This formula tells you how much of your product or service you need to sell in order to cover your operating costs. This equation takes a little more work to calculate, but it’s one of the most important accounting formulas you can use in your business. You calculate your break-even point as follows:

Fixed costs / (Sales price per unit – Variable cost per unit) = Break-Even Point

Your fixed costs are your normal, recurring, predictable expenses. Rent, payroll, utilities, etc., are all fixed costs.

Your sales price per unit is the selling price of your product or service.

Your variable cost per unit is basically your cost of goods sold. That’s not the exact definition, but using your cost of goods sold will generally get you close enough.

Going back to our lumberyard example, let’s say rent, payroll, utilities, and all other operating costs total $6,000/month. You sell your 2x4s at $3 per board, and you know your cost of goods sold is $2 per unit. Your break even point, then, is:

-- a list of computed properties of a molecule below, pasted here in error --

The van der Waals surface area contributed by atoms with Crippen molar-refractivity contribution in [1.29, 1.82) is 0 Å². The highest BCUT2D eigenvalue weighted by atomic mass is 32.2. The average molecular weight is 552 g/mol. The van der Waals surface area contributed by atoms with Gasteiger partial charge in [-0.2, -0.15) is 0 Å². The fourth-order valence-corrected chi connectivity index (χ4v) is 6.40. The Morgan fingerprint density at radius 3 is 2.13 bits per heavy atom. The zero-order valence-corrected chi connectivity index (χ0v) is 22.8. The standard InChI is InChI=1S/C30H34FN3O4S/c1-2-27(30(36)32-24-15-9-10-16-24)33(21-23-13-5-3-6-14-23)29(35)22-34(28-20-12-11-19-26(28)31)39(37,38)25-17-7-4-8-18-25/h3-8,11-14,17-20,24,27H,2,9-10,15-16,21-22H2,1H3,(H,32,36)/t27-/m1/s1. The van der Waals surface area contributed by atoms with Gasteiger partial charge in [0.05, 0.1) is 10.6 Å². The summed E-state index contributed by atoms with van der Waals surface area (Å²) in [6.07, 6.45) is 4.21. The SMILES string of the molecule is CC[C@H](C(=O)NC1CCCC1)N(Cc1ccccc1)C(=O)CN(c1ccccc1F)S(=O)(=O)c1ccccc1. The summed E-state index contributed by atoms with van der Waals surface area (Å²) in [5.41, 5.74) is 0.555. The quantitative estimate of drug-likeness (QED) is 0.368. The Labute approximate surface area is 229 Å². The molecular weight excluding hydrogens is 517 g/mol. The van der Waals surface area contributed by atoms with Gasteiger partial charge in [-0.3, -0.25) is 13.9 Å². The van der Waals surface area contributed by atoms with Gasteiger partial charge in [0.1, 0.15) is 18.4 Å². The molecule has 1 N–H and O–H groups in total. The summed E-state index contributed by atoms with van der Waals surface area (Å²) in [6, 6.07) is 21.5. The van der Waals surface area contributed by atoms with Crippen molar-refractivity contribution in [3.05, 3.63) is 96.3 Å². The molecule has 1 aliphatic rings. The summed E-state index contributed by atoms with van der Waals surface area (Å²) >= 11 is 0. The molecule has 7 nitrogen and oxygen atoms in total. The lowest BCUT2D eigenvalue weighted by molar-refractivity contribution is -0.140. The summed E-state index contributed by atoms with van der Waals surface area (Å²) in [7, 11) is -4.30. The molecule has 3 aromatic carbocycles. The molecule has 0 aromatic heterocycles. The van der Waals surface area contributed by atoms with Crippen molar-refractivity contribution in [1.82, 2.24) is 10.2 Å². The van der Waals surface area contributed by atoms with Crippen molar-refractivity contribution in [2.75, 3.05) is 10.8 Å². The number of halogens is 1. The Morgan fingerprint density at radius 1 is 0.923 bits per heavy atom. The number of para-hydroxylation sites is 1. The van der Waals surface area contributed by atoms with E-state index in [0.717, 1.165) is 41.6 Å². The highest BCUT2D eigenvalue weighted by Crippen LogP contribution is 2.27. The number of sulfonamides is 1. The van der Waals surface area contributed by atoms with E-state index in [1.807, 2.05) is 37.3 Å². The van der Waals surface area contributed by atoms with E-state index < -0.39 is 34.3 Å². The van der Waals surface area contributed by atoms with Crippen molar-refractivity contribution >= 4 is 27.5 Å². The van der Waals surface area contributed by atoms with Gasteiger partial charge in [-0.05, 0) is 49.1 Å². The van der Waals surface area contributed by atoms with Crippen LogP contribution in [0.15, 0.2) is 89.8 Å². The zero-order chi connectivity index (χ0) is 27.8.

$6,000 / ($3 – $2) = 6,000 units

Therefore, you have to sell 6,000 2x4s in order to break even for the month.

You can also calculate your break-even point in dollars:

Sales price per unit x Break-even point in units = Break-even point in dollars


$3 x 6,000 = $18,000

So, you need $18,000 in sales to break even for the month.

Why is knowing your break-even point important? The moment you exceed your break-even point, your business becomes profitable. For the 2x4s in your lumberyard, that occurs when you sell your 6,001st 2×4 in a month, or after you exceed $18,000 in 2×4 sales.